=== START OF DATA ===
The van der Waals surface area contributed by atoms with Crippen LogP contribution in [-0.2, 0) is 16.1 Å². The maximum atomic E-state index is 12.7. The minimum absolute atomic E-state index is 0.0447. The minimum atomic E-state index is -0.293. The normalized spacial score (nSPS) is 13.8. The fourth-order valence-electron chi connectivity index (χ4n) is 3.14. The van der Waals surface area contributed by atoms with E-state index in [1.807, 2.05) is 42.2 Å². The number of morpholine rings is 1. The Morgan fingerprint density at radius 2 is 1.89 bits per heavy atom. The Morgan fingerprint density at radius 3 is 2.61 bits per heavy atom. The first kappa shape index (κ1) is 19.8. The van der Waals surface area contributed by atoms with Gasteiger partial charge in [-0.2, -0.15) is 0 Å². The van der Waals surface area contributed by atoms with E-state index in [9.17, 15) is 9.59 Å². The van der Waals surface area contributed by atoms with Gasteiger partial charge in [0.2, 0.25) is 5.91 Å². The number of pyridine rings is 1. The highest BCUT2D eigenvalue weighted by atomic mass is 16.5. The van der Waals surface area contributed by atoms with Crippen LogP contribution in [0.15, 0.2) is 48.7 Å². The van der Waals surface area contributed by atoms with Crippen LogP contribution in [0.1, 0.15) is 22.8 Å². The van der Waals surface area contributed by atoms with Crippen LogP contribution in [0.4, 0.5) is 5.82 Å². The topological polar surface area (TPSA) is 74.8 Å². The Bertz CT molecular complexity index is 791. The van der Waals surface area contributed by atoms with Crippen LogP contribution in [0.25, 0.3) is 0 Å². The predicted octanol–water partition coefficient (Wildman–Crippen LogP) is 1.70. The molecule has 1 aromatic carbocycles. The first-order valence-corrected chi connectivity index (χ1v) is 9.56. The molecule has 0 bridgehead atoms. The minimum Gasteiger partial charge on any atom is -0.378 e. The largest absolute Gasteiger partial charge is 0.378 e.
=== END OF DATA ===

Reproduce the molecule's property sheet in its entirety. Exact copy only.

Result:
The van der Waals surface area contributed by atoms with Crippen LogP contribution in [-0.2, 0) is 16.1 Å². The maximum atomic E-state index is 12.7. The minimum absolute atomic E-state index is 0.0447. The minimum atomic E-state index is -0.293. The normalized spacial score (nSPS) is 13.8. The fourth-order valence-electron chi connectivity index (χ4n) is 3.14. The van der Waals surface area contributed by atoms with E-state index in [1.807, 2.05) is 42.2 Å². The number of morpholine rings is 1. The Morgan fingerprint density at radius 2 is 1.89 bits per heavy atom. The Morgan fingerprint density at radius 3 is 2.61 bits per heavy atom. The first kappa shape index (κ1) is 19.8. The van der Waals surface area contributed by atoms with Gasteiger partial charge in [-0.2, -0.15) is 0 Å². The van der Waals surface area contributed by atoms with E-state index in [9.17, 15) is 9.59 Å². The van der Waals surface area contributed by atoms with Gasteiger partial charge in [0.2, 0.25) is 5.91 Å². The number of pyridine rings is 1. The highest BCUT2D eigenvalue weighted by atomic mass is 16.5. The van der Waals surface area contributed by atoms with Crippen LogP contribution in [0.15, 0.2) is 48.7 Å². The van der Waals surface area contributed by atoms with Crippen LogP contribution in [0.1, 0.15) is 22.8 Å². The van der Waals surface area contributed by atoms with Crippen LogP contribution in [0.4, 0.5) is 5.82 Å². The topological polar surface area (TPSA) is 74.8 Å². The Bertz CT molecular complexity index is 791. The van der Waals surface area contributed by atoms with Crippen LogP contribution in [0.25, 0.3) is 0 Å². The predicted octanol–water partition coefficient (Wildman–Crippen LogP) is 1.70. The molecule has 1 aromatic carbocycles. The first-order valence-corrected chi connectivity index (χ1v) is 9.56. The molecule has 0 bridgehead atoms. The minimum Gasteiger partial charge on any atom is -0.378 e. The largest absolute Gasteiger partial charge is 0.378 e.